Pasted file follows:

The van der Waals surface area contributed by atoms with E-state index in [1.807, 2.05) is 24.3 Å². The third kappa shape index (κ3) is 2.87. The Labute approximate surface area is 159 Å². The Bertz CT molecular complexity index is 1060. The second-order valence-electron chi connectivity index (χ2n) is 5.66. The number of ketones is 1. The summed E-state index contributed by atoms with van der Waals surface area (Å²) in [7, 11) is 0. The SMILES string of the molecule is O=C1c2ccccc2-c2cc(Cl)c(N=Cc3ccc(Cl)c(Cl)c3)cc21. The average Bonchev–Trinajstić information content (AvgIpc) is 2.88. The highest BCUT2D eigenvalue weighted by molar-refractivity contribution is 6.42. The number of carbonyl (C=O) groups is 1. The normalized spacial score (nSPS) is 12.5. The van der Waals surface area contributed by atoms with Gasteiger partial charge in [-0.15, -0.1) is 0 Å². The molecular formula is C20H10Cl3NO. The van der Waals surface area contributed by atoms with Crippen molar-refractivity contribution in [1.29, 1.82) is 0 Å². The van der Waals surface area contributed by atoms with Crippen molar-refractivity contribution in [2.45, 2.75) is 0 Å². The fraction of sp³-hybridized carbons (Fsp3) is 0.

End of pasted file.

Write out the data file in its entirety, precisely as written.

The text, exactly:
The van der Waals surface area contributed by atoms with E-state index in [1.807, 2.05) is 24.3 Å². The third kappa shape index (κ3) is 2.87. The Labute approximate surface area is 159 Å². The Bertz CT molecular complexity index is 1060. The second-order valence-electron chi connectivity index (χ2n) is 5.66. The number of ketones is 1. The summed E-state index contributed by atoms with van der Waals surface area (Å²) in [7, 11) is 0. The SMILES string of the molecule is O=C1c2ccccc2-c2cc(Cl)c(N=Cc3ccc(Cl)c(Cl)c3)cc21. The average Bonchev–Trinajstić information content (AvgIpc) is 2.88. The highest BCUT2D eigenvalue weighted by molar-refractivity contribution is 6.42. The number of carbonyl (C=O) groups is 1. The normalized spacial score (nSPS) is 12.5. The van der Waals surface area contributed by atoms with Gasteiger partial charge in [-0.15, -0.1) is 0 Å². The molecular formula is C20H10Cl3NO. The van der Waals surface area contributed by atoms with Crippen molar-refractivity contribution in [1.29, 1.82) is 0 Å². The van der Waals surface area contributed by atoms with Crippen molar-refractivity contribution in [2.45, 2.75) is 0 Å². The fraction of sp³-hybridized carbons (Fsp3) is 0.